er the capital behind the Bathurst mill is based in Montreal or in New York. We should remember this when discussing the whole question of investment; also, provincial assistance, direction and advice is necessary in order that there may be, pursuant to clause 2(2) of this bill, assessment in determining that any acquisition or control of a Canadian business enterprise is or is likely to be of significant benefit to Canada. Unless the provinces take a great part in the evaluation and formation of policy considerations that the minister enunciated both in that clause and in his speech today, the whole matter will fall flat.

It is small wonder that the Minister of National Revenue, I suggest with great respect to him, is anxious to dissociate his name from the report. Presumably, as a loyal member of cabinet, he supports the policy itself, because that is the only way he can continue in cabinet. He spent two years developing the policy in this area and has since seen most of his work shelved, as most hon. members would admit, or nicely wrapped in red and white.

Topic:   GOVERNMENT ORDERS
Subtopic:   FOREIGN TAKEOVERS REVIEW ACT
Sub-subtopic:   MEASURE TO PROVIDE FOR CONTROL OF FOREIGN OWNERSHIP OF CANADIAN COMPANIES
Permalink
LIB

Colin David Gibson

Liberal

Mr. Gibson:

Step by step, merely.

Topic:   GOVERNMENT ORDERS
Subtopic:   FOREIGN TAKEOVERS REVIEW ACT
Sub-subtopic:   MEASURE TO PROVIDE FOR CONTROL OF FOREIGN OWNERSHIP OF CANADIAN COMPANIES
Permalink
PC

Robert Gordon Lee Fairweather

Progressive Conservative

Mr. Fairweather:

Step by step? Step by faltering step.

Topic:   GOVERNMENT ORDERS
Subtopic:   FOREIGN TAKEOVERS REVIEW ACT
Sub-subtopic:   MEASURE TO PROVIDE FOR CONTROL OF FOREIGN OWNERSHIP OF CANADIAN COMPANIES
Permalink
LIB

Colin David Gibson

Liberal

Mr. Gibson:

No, step by careful step.

Topic:   GOVERNMENT ORDERS
Subtopic:   FOREIGN TAKEOVERS REVIEW ACT
Sub-subtopic:   MEASURE TO PROVIDE FOR CONTROL OF FOREIGN OWNERSHIP OF CANADIAN COMPANIES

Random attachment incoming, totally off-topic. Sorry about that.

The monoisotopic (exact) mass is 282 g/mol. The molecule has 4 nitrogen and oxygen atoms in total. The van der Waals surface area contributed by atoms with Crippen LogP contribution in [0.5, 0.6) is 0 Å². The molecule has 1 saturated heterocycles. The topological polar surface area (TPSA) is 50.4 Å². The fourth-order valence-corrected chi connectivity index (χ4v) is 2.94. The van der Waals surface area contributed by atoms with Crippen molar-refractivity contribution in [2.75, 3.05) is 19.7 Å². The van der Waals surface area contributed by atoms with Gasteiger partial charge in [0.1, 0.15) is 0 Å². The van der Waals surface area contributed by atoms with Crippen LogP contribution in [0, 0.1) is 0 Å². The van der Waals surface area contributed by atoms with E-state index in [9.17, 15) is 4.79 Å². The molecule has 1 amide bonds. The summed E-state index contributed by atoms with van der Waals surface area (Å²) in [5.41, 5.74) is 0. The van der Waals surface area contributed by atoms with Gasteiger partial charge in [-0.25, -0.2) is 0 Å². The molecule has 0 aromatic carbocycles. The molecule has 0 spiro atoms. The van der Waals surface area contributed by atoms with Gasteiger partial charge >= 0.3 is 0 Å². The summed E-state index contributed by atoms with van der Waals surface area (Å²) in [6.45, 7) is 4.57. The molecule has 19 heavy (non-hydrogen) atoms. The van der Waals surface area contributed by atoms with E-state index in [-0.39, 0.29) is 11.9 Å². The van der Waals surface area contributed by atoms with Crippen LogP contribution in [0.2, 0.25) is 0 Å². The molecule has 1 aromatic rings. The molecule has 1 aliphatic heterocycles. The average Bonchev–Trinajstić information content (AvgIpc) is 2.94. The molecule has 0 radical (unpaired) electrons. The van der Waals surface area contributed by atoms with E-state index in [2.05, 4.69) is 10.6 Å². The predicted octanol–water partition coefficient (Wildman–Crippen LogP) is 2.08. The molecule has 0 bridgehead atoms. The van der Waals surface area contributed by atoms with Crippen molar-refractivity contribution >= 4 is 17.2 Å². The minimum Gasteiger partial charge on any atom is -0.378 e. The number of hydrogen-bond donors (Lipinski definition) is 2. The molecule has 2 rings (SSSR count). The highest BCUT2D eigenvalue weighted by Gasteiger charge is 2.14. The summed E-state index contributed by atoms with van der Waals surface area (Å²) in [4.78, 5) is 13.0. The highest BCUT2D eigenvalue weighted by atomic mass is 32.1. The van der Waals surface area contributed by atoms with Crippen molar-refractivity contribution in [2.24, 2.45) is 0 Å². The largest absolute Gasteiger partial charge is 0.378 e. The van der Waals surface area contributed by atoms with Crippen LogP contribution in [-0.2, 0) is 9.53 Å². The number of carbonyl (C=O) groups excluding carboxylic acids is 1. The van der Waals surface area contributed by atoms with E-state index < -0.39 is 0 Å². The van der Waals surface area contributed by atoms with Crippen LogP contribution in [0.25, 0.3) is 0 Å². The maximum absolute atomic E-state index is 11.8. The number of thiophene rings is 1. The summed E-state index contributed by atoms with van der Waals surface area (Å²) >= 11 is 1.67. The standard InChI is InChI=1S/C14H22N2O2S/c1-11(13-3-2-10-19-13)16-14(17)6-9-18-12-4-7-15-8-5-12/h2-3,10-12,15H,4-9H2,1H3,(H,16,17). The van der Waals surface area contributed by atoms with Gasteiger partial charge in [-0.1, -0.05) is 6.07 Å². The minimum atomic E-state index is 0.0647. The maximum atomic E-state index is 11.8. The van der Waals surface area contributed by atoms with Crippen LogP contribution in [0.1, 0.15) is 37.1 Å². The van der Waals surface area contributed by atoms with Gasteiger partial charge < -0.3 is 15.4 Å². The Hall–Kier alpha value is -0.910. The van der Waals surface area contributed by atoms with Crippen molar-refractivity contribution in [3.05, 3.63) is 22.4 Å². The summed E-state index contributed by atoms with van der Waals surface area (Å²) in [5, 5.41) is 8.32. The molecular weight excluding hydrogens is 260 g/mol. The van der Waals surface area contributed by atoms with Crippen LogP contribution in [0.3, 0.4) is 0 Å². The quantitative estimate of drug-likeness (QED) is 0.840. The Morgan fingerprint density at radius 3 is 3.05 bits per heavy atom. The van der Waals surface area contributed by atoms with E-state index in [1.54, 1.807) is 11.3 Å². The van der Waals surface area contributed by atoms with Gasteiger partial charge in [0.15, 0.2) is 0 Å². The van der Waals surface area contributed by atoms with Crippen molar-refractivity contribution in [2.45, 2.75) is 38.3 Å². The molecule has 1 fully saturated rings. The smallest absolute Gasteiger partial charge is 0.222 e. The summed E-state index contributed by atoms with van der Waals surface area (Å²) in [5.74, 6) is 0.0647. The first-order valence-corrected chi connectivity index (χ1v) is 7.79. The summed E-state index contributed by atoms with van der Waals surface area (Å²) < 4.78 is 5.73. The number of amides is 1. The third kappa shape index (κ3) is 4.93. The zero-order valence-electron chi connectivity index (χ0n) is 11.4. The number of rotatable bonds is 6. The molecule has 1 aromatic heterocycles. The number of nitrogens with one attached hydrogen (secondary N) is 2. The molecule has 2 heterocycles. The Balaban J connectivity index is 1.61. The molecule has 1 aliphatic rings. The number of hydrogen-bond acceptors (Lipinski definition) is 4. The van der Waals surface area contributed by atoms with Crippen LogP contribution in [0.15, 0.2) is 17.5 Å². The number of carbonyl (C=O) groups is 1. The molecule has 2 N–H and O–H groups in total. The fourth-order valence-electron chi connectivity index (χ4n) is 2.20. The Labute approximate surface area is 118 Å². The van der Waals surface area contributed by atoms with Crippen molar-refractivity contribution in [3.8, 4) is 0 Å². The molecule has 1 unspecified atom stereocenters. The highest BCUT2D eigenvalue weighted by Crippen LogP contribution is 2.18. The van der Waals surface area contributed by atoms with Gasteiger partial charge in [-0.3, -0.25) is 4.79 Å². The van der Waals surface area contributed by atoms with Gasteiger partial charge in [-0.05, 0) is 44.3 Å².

Permalink
PC

Robert Gordon Lee Fairweather

Progressive Conservative

Mr. Fairweather:

By two steps? Which step?

Topic:   GOVERNMENT ORDERS
Subtopic:   FOREIGN TAKEOVERS REVIEW ACT
Sub-subtopic:   MEASURE TO PROVIDE FOR CONTROL OF FOREIGN OWNERSHIP OF CANADIAN COMPANIES
Permalink
LIB

Colin David Gibson

Liberal

Mr. Gibson:

No, no.

Topic:   GOVERNMENT ORDERS
Subtopic:   FOREIGN TAKEOVERS REVIEW ACT
Sub-subtopic:   MEASURE TO PROVIDE FOR CONTROL OF FOREIGN OWNERSHIP OF CANADIAN COMPANIES
Permalink
PC

Robert Gordon Lee Fairweather

Progressive Conservative

Mr. Fairweather:

What step?

Topic:   GOVERNMENT ORDERS
Subtopic:   FOREIGN TAKEOVERS REVIEW ACT
Sub-subtopic:   MEASURE TO PROVIDE FOR CONTROL OF FOREIGN OWNERSHIP OF CANADIAN COMPANIES
Permalink
NDP

David Lewis

New Democratic Party

Mr. Lewis:

Half step.

Topic:   GOVERNMENT ORDERS
Subtopic:   FOREIGN TAKEOVERS REVIEW ACT
Sub-subtopic:   MEASURE TO PROVIDE FOR CONTROL OF FOREIGN OWNERSHIP OF CANADIAN COMPANIES
Permalink
PC

Robert Gordon Lee Fairweather

Progressive Conservative

Mr. Fairweather:

By half step; that is no step.

Topic:   GOVERNMENT ORDERS
Subtopic:   FOREIGN TAKEOVERS REVIEW ACT
Sub-subtopic:   MEASURE TO PROVIDE FOR CONTROL OF FOREIGN OWNERSHIP OF CANADIAN COMPANIES
Permalink
PC

Robert Lorne Stanfield (Leader of the Official Opposition)

Progressive Conservative

Mr. Stanfield:

By a hop step, or a Russian steppe.

Topic:   GOVERNMENT ORDERS
Subtopic:   FOREIGN TAKEOVERS REVIEW ACT
Sub-subtopic:   MEASURE TO PROVIDE FOR CONTROL OF FOREIGN OWNERSHIP OF CANADIAN COMPANIES
Permalink
PC

Robert Gordon Lee Fairweather

Progressive Conservative

Mr. Fairweather:

I hesitate to take the advice of the hon. member, whose usual routine, to say the least, is to take a double step or two-step. I have something to say, if the hon. member can refrain from talking about steps, because this is a half step or, putting it in another way, not really a conclusive step. I hope the Hansard reporter is enjoying this, because our interchange is not adding anything constructive to this lamentably inadequate provision. I suppose, as parliamentarians, we should stand in some awe of the government's agility to sidestep the real decisions which ought to have been made as a result of the two-year study.

Topic:   GOVERNMENT ORDERS
Subtopic:   FOREIGN TAKEOVERS REVIEW ACT
Sub-subtopic:   MEASURE TO PROVIDE FOR CONTROL OF FOREIGN OWNERSHIP OF CANADIAN COMPANIES
Permalink
LIB

Colin David Gibson

Liberal

Mr. Gibson:

It is the opposition that does the real sidestepping.

Topic:   GOVERNMENT ORDERS
Subtopic:   FOREIGN TAKEOVERS REVIEW ACT
Sub-subtopic:   MEASURE TO PROVIDE FOR CONTROL OF FOREIGN OWNERSHIP OF CANADIAN COMPANIES
Permalink
PC

Robert Gordon Lee Fairweather

Progressive Conservative

Mr. Fairweather:

I hope that the hon. member will be able to make a speech-

Topic:   GOVERNMENT ORDERS
Subtopic:   FOREIGN TAKEOVERS REVIEW ACT
Sub-subtopic:   MEASURE TO PROVIDE FOR CONTROL OF FOREIGN OWNERSHIP OF CANADIAN COMPANIES
Permalink
IND

Lucien Lamoureux (Speaker of the House of Commons)

Independent

Mr. Speaker:

Order, please. The hon. member for Fundy-Royal (Mr. Fairweather) has the floor and should be permitted to make his speech.

Topic:   GOVERNMENT ORDERS
Subtopic:   FOREIGN TAKEOVERS REVIEW ACT
Sub-subtopic:   MEASURE TO PROVIDE FOR CONTROL OF FOREIGN OWNERSHIP OF CANADIAN COMPANIES
Permalink

May 29, 1972